Noah: Stop. Step back. Nobody touches it.
Zachary: You will never be done. Adding things will just be taking you a different way and you will always want to continue. Sometimes we just build a song with a lot of layers and decide to take down everything on it and get back to the core song so we really know what we are hearing and we can build it up again. We do a lot of surgery on our songs, breaking them down, chopping around parts and moving things around. Pretty much, you have to decide when to stop.
IX: Portugal blends a lot of influences to create its own specific and unique sound. How would you define your sound?
Zachary: We have a hard time describing it - I mean, it is hard for anybody. John hates when I say this but I go with ‘psychedelic pop’. We do want to write accessible music, we want to make sense, we want people to be easily drawn by it and we do want to have substance.
Noah: However, our music uses a lot of abstract filters. This is pop music as seen through the head of five guys who are fairly well versed in music and culture, trying different things. It is simply what comes through, in other words, our version of pop music. The Beatles were pop music, David Bowie was pop music, Fela Kuti is pop music, Miles Davis is too. To understand what has been going on in music you have to be able to push it a little bit further. We are lucky to be part of that.
IX: Your music has been claimed to be inspired by one of David Bowie’s and has been drawn to a lot of comparison to T-Rex. Where does your position stand?
Kyle: We’re always listening to him or T-Rex and you can tell that is what we are reliant for. I think that’s cool. We record stuff, record relatively quickly, spending sometimes no more than six week in the studio, and it is sort of a snapshot into our lives at the moment. Lyrically, it states what is going on and musically, it displays what we have been listening to. Pretty much, the result stands for what has been happening that year and what has been going on with your lives during.
IX: All members of Portugal. The Man are impressively skillful musicians. Did any of you go to music school?
Zachary: None of us did. It all started with our parents having amazing record collections and we all grew up listening to music and loving it. All the parents of the band were very supportive of what we do. I never thought I would be doing this, having never set up for anything like that. I remember this feeling when we started out and went on our first tour thinking I have never been in any of these towns before. No one was coming to these shows, maybe between 7 to 30 people a night, depending of where we were. Then in one town I had never been to, I saw somebody singing the lyrics to one of our songs. I was wondering: how did that even happen? How did they find out about it? We did not have an album or anything yet. It is a really good feeling, making you want to keep doing that for as long as you could. Luckily, I took a gamble, dropped out of college, lost girlfriends, apartments, jobs and very well paid jobs to just be poor, homeless, and travel just to do music and hopefully, it is kind of working now. I’m never happier then when I play or when it’s all of us together.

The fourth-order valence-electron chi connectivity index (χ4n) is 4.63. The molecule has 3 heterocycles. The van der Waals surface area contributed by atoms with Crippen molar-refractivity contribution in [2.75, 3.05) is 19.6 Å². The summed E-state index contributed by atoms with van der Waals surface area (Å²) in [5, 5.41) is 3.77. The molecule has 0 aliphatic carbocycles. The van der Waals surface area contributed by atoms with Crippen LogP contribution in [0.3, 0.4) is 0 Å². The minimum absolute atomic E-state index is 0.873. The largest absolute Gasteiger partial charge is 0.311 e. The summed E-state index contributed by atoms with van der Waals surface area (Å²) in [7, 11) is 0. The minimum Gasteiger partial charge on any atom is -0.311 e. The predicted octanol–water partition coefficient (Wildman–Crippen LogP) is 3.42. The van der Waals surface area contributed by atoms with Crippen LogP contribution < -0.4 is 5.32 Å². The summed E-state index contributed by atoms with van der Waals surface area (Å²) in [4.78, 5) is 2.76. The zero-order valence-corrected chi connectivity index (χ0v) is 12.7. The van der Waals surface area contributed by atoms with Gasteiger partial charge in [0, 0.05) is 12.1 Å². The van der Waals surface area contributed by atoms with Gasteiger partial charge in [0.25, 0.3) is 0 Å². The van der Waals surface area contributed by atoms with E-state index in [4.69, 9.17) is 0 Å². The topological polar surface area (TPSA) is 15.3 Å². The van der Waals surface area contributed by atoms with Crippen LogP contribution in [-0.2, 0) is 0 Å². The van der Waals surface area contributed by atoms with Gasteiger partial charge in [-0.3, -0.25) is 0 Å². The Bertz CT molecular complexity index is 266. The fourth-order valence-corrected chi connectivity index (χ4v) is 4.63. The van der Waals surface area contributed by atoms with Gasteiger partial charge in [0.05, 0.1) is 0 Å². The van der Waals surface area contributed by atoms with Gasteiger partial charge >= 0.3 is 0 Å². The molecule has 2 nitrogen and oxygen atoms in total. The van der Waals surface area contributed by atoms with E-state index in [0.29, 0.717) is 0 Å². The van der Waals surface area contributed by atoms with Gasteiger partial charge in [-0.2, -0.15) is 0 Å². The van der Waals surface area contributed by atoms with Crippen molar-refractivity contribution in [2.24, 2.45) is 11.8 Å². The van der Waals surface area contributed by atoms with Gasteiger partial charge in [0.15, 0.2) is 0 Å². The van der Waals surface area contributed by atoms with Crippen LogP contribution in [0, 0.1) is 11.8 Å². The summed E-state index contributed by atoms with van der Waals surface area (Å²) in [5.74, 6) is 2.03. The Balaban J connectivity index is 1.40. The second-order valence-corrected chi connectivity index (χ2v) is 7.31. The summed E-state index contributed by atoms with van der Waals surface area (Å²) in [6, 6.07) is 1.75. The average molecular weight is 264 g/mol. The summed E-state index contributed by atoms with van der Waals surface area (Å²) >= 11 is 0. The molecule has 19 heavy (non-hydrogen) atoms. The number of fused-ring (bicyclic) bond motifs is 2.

Noah: It’s just what it takes, work and dedication. It means losing security, which is a very high price to pay for passion. Everyone in a band can give you 15 stories about how it has made their lives back home not as fulfilling, or not as full or real. I’m experiencing it kind of first hand right now. But as soon as we step on stage or whenever we are all together, it all makes sense. There is nothing like this feeling of knowing where you belong.
IX: You’ve been very connected a lot with your fans interactively. Is it something you want to keep doing?
Kyle: Definitively yes. That is important for us. We’re lucky to live in a time where social media is apparent. I think a lot of artists don’t really take advantage of it while some others are just very good at it. You get to know them some more than just their lyrics. For instance, I want to figure out they sense our humor or see what they’re really all about. Take The Flaming Lips for instance. Wayne is always going to a bunch of small shows taking pictures and that is cool. This guy just loves music and I really respect him a lot for that. Some artists I just respect less also. (laughs)
Noah: It is like a peak behind the curtain you would not be able to see. It does not replace a face to face, but it is the closest you can interactively get with fans or artists. It can be harsh for personal lives, but I only see it as a beautiful way to be able to talk to people about music. You can ask them what kind of guitar they were playing at the show, or what was the sound of the bridge in this song, or show them that crazy pedal you just bought.
Kyle: Most of all, you can still keep that space too.
Noah: It is the Internet man; if it’s invading your space close your goddamn computer! (laughs)
Kyle: I think it is fun. We’re very into it. It is another thing you can to do help and inform and it is right there, accessible to everyone.
IX What is your favorite song to perform?
Kyle: Right now, I would say “All Your Lights’’.
Noah: My favorite moment is when we turn a segment inside a song of our first record called “The Devil’’ into Helter Skelter, which is really fun. Then we do “Sleep Forever’’, and with the way that the song ends we do something else live - that will be a surprise. There is this really fun experience we do with this ending, we look at each other and smile - it’s “cute’’ (laughs). No matter what’s going on, at that point, this is the moment.
Performing at Osheaga - August 4th @ 14:15
Scène de la Rivière